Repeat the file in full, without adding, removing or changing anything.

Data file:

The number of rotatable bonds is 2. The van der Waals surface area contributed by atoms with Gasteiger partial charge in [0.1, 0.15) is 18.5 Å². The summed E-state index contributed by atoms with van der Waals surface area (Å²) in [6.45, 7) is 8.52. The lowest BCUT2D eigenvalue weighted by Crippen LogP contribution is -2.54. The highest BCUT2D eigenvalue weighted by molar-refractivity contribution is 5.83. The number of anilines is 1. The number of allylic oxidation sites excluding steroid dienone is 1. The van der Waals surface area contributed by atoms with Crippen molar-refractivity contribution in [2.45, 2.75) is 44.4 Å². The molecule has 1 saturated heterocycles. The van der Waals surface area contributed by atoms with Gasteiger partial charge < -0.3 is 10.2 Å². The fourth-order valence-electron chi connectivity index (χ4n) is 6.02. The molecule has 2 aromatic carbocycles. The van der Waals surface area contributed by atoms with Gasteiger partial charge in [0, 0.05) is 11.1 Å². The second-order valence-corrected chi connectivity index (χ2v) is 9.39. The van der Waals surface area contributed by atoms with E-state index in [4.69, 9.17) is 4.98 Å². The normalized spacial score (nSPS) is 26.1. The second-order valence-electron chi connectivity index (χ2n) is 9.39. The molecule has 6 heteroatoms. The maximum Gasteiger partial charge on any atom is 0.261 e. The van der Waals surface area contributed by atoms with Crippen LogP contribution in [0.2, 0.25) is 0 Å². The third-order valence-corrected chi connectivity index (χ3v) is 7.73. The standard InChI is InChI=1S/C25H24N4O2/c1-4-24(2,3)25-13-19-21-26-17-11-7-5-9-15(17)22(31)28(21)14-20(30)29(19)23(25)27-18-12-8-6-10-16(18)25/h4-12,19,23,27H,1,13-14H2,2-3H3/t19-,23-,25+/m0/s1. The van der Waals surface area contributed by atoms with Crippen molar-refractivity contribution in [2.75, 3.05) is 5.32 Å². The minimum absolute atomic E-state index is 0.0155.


The number of rotatable bonds is 2. The van der Waals surface area contributed by atoms with Gasteiger partial charge in [0.1, 0.15) is 18.5 Å². The summed E-state index contributed by atoms with van der Waals surface area (Å²) in [6.45, 7) is 8.52. The lowest BCUT2D eigenvalue weighted by Crippen LogP contribution is -2.54. The highest BCUT2D eigenvalue weighted by molar-refractivity contribution is 5.83. The number of anilines is 1. The number of allylic oxidation sites excluding steroid dienone is 1. The van der Waals surface area contributed by atoms with Crippen molar-refractivity contribution in [2.45, 2.75) is 44.4 Å². The molecule has 1 saturated heterocycles. The van der Waals surface area contributed by atoms with Gasteiger partial charge < -0.3 is 10.2 Å². The fourth-order valence-electron chi connectivity index (χ4n) is 6.02. The molecule has 2 aromatic carbocycles. The van der Waals surface area contributed by atoms with Gasteiger partial charge in [0, 0.05) is 11.1 Å². The second-order valence-corrected chi connectivity index (χ2v) is 9.39. The van der Waals surface area contributed by atoms with E-state index in [4.69, 9.17) is 4.98 Å². The normalized spacial score (nSPS) is 26.1. The second-order valence-electron chi connectivity index (χ2n) is 9.39. The molecule has 6 heteroatoms. The maximum Gasteiger partial charge on any atom is 0.261 e. The van der Waals surface area contributed by atoms with Crippen LogP contribution in [0.2, 0.25) is 0 Å². The third-order valence-corrected chi connectivity index (χ3v) is 7.73. The standard InChI is InChI=1S/C25H24N4O2/c1-4-24(2,3)25-13-19-21-26-17-11-7-5-9-15(17)22(31)28(21)14-20(30)29(19)23(25)27-18-12-8-6-10-16(18)25/h4-12,19,23,27H,1,13-14H2,2-3H3/t19-,23-,25+/m0/s1. The van der Waals surface area contributed by atoms with Crippen molar-refractivity contribution in [2.75, 3.05) is 5.32 Å². The minimum absolute atomic E-state index is 0.0155.